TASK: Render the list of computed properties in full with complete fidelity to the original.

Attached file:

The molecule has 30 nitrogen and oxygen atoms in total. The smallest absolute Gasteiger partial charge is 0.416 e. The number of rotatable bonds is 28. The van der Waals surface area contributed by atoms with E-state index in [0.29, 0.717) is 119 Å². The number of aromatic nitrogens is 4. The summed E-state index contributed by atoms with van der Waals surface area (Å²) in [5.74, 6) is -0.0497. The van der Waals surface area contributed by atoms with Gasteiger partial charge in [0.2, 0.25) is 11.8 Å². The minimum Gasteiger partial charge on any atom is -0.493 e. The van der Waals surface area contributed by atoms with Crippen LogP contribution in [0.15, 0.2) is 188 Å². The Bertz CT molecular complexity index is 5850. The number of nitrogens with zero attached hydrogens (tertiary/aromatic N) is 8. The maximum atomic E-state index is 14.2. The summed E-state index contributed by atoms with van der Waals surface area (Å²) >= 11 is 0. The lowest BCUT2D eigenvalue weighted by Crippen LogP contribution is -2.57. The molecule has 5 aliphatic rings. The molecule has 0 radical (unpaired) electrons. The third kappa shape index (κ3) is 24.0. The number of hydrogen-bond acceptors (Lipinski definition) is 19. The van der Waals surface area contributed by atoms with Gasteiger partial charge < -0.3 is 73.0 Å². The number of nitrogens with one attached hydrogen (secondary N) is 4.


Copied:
The molecule has 30 nitrogen and oxygen atoms in total. The smallest absolute Gasteiger partial charge is 0.416 e. The number of rotatable bonds is 28. The van der Waals surface area contributed by atoms with E-state index in [0.29, 0.717) is 119 Å². The number of aromatic nitrogens is 4. The summed E-state index contributed by atoms with van der Waals surface area (Å²) in [5.74, 6) is -0.0497. The van der Waals surface area contributed by atoms with Gasteiger partial charge in [0.2, 0.25) is 11.8 Å². The minimum Gasteiger partial charge on any atom is -0.493 e. The van der Waals surface area contributed by atoms with Crippen LogP contribution in [0.15, 0.2) is 188 Å². The Bertz CT molecular complexity index is 5850. The number of nitrogens with zero attached hydrogens (tertiary/aromatic N) is 8. The maximum atomic E-state index is 14.2. The summed E-state index contributed by atoms with van der Waals surface area (Å²) >= 11 is 0. The lowest BCUT2D eigenvalue weighted by Crippen LogP contribution is -2.57. The molecule has 5 aliphatic rings. The molecule has 0 radical (unpaired) electrons. The third kappa shape index (κ3) is 24.0. The number of hydrogen-bond acceptors (Lipinski definition) is 19. The van der Waals surface area contributed by atoms with Gasteiger partial charge < -0.3 is 73.0 Å². The number of nitrogens with one attached hydrogen (secondary N) is 4.